The City argues that subsection (f) is not intended to “provide additional authority for unilateral annexation beyond the seven conditions enumerated in subsection (a).” The County argues that annexations under subsection (f) are not limited by the language of subsection (a) because subsection (a) uses the words “except as hereinafter provided.”

There is enough ambiguity in the meaning of this statute to employ the canons of statutory construction to determine the legislative intent. One canon of statutory construction is to read statutes in pari materia. This means that “[i]n construing statutes and determining legislative intent, several provisions of an act or acts, in pari materia, must be construed together with a view of reconciling and bringing them into workable harmony if possible.” State ex rel. Morrison v. Oshman Sporting Goods Co. Kansas, 275 Kan. 763, Syl. ¶ 2, 69 P.3d 1087 (2003). This court has a duty “to reconcile the different provisions so as to make them consistent, harmonious, and sensible.” 275 Kan. 763, Syl. ¶ 2. When the annexation statutes are read in pari materia, it appears that the Legislature intended to limit counties' power to force annexations by a city to land owned by the counties.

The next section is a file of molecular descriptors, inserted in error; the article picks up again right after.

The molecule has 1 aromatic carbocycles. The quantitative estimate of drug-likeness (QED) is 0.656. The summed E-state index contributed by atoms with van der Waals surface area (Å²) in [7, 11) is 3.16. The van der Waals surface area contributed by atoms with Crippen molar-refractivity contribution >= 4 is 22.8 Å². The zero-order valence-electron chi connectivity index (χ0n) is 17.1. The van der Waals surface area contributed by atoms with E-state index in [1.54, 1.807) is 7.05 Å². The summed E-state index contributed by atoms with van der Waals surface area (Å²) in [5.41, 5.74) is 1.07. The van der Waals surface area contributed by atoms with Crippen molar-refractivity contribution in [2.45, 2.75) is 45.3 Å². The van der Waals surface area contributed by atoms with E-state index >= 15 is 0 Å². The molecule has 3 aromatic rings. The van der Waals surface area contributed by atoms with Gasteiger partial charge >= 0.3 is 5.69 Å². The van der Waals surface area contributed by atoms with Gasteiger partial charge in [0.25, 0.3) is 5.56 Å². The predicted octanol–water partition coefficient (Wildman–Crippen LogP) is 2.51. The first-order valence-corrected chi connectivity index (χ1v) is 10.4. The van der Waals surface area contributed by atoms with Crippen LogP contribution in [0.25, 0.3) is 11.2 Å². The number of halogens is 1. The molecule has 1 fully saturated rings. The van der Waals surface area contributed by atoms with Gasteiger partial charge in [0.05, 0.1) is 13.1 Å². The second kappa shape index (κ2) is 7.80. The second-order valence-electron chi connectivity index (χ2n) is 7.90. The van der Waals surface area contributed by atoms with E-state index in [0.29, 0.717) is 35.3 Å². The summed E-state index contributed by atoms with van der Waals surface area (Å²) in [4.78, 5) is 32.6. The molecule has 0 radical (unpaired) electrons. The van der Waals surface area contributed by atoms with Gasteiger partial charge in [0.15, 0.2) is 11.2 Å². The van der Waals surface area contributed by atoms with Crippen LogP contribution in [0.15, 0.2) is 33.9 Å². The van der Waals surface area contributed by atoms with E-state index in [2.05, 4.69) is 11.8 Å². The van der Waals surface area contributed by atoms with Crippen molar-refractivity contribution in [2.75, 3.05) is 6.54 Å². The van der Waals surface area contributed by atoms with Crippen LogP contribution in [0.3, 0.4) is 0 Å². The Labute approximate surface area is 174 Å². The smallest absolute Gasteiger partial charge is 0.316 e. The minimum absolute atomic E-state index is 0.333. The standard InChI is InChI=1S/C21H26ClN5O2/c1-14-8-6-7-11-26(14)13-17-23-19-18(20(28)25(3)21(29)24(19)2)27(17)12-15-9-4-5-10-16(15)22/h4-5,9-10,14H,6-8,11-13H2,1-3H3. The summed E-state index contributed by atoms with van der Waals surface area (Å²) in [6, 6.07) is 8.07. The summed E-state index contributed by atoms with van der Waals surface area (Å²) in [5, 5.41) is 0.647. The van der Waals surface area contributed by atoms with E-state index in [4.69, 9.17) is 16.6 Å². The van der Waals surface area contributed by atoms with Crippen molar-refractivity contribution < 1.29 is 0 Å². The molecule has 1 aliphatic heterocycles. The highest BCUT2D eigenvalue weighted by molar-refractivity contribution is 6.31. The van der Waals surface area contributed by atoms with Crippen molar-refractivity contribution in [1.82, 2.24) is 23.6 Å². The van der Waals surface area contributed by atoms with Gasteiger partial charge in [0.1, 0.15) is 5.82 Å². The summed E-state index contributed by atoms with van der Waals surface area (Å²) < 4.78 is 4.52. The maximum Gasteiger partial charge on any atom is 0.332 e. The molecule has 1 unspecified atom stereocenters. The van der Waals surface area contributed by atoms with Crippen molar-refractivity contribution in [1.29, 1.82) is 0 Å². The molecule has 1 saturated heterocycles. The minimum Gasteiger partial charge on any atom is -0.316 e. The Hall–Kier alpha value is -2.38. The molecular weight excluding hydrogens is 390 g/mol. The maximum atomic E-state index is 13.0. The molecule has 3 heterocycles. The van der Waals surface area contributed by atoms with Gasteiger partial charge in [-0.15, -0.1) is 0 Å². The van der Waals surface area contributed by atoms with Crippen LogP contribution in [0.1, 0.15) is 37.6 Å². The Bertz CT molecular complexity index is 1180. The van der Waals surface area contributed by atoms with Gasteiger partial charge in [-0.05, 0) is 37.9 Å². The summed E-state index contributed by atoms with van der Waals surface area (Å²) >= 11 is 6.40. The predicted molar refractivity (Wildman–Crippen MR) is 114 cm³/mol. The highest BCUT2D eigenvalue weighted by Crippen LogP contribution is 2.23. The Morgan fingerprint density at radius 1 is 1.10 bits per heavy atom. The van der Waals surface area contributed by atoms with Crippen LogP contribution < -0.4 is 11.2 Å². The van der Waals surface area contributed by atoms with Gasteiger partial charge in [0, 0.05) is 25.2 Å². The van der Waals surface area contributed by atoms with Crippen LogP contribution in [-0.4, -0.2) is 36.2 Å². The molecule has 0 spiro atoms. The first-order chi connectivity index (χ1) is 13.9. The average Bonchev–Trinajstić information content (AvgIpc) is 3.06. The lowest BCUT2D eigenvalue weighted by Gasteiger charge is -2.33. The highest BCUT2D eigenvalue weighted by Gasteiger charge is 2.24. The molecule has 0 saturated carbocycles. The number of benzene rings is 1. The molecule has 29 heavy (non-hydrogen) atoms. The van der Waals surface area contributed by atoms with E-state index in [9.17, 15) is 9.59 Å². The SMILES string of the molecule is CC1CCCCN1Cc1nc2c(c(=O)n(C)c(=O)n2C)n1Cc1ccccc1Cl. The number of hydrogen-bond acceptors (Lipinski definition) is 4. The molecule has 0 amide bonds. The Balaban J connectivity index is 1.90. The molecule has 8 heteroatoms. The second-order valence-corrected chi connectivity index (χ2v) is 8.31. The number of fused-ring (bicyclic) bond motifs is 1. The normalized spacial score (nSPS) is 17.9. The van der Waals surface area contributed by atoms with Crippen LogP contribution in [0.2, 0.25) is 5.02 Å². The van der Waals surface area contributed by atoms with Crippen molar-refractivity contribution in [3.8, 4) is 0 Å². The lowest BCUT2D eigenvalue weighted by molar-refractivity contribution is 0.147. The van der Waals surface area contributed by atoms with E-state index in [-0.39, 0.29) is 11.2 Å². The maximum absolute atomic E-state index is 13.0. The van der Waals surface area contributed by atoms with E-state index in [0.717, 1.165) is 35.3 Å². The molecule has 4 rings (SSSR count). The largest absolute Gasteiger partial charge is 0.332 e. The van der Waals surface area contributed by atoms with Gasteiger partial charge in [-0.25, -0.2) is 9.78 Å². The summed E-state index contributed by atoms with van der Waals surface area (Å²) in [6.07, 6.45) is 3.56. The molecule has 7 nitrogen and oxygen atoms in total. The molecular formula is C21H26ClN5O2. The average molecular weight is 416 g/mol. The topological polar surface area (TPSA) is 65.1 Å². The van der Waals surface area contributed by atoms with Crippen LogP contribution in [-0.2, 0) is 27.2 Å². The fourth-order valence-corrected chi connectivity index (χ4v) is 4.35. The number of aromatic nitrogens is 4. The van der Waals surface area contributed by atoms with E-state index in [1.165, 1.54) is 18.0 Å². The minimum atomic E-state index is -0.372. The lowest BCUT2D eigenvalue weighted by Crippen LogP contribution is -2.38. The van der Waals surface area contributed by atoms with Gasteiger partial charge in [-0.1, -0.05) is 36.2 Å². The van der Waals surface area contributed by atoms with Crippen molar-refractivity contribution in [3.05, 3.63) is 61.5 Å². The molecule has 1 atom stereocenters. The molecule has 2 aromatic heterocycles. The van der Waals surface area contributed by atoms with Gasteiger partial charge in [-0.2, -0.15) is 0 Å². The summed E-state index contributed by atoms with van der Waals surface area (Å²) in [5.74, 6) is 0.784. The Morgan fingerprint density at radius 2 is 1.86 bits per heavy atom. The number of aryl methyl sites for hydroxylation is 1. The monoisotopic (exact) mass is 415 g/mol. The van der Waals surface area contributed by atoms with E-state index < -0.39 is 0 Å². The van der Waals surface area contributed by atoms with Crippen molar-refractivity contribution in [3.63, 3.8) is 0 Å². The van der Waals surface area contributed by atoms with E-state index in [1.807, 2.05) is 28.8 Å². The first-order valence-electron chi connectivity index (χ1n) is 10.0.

The first sentence of subsection (f) begins: “No city may annex the right-of-way of any highway under the authority of this section ․” K.S.A. 2014 Supp. 12-520(f). The phrase “under the authority of this section” could mean one of two things. The City's interpretation is that annexation of highways must be accomplished under the authority of subsection (a) of the statute. The County argues that subsection (f) grants it additional authority. Before 2005, the first sentence of K.S.A. 12-520(f) was the only sentence. K.S.A. 12-520(f). The language giving counties the power to force cities to annex highways was added in 2005. L. 2005, ch. 186, § 6. Because subsection (f) did not originally authorize county-initiated annexations, it follows that the use of the phrase “under the authority of this section” relates to the authority granted by subsection (a). This demonstrates that subsection (f) is a limit on the authority granted by subsection (a), not an expansion. An annexation not authorized by subsection (a) should not be authorized by the language of subsection (f).

The language of K.S.A. 2014 Supp. 12-520(a)(3) supports this interpretation. It states that no city may annex land owned by a county other than as provided in subsection (f). This suggests that subsection (f) applies only to highways owned by the county.